I’m lucky to have the sense of direction, map-reading and observational skills that years of geologic fieldwork will give anyone. But in civilized areas it’s a different story. Unless I have a definite itinerary I’m at a bit of a loss. Even in my hometown Portland, where there are countless diversions, I’m guilty of not taking advantage of all the city offers. In natural areas it’s a different story. I know what I want to do. If it’s a new place I want to explore; if I’ve been there before I want to revisit favorite spots and explore where I haven’t yet been.
I don’t brag about this. I’m just pointing out that not all people are at the same place in life. We don’t all have the same background or experiences. I’ve been lost countless times and Lost only a handful. The difference between the two? You can, at least subconsciously, wish to get lost, all the while having confidence in the ability to find your way back after you’ve had your fill of wandering. But being Lost is far different and never happens except accidentally. If for you being lost is always the same and always a bad thing, then I think you could sometimes use a guide.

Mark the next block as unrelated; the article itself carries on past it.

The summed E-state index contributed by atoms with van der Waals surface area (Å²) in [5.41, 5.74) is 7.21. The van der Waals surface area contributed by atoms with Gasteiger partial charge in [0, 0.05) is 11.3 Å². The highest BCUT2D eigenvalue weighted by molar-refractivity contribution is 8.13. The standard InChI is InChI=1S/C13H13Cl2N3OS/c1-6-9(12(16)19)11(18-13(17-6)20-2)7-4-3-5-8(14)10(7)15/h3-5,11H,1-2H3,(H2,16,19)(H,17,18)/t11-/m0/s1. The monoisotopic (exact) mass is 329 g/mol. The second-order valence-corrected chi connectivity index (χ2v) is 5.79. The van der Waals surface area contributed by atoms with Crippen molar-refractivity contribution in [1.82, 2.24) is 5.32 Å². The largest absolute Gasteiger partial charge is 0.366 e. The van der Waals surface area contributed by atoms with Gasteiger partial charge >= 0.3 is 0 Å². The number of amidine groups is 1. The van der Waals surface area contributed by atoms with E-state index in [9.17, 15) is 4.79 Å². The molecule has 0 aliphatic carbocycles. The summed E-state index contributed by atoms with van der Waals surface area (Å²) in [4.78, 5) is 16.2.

Don’t forget to tune in next Friday for a follow-up post where we’ll dive into photography workshops: pros & cons; how to decide if they’re for you, etc. Thanks again for reading and have a fantastic weekend!
I’ve mentioned slickrock before on this blog. It is that sculpted and smooth sandstone that with few exceptions (Cappadocia, Turkey springs to mind) seems to be a unique feature of the American desert southwest. For hiking and mountain biking it can’t be beat. There’s a freedom you feel on it, no trail, exploring at whim. Because of its friction, you can walk or bike on crazy steep angles. On any other surface you would quickly slip and fall on your behind. If this happened around these parts you just might wind up making a mess thousands of feet below.
So if slickrock is so sticky for sneakers and bike tires, why on earth is it called slickrock? The name goes back to pioneer days, when white explorers, miners and cowboys first traveled through this canyon country. Their horses, shod with steel horseshoes, found it nearly impossible to gain any kind of purchase on this rock. Horses can do much better on it with the hooves Mother Nature gave them, but shod they might as well be on an ice-skating rink.
This image I shot while riding my mountain bike one morning near Moab, Utah. Moab is well known for its slickrock riding. The Slickrock Trail is famous around the world, but since I’ve ridden that “trail” on two previous visits, I skipped it this time. Instead I explored much less crowded slickrock rides a bit further from town. This one, an area called Tusher, is about 18 miles north of Moab. I had it to myself. It’s a great ride, with a bonus: dinosaur bones are weathering out of the rock in the draw on the way up to the slickrock.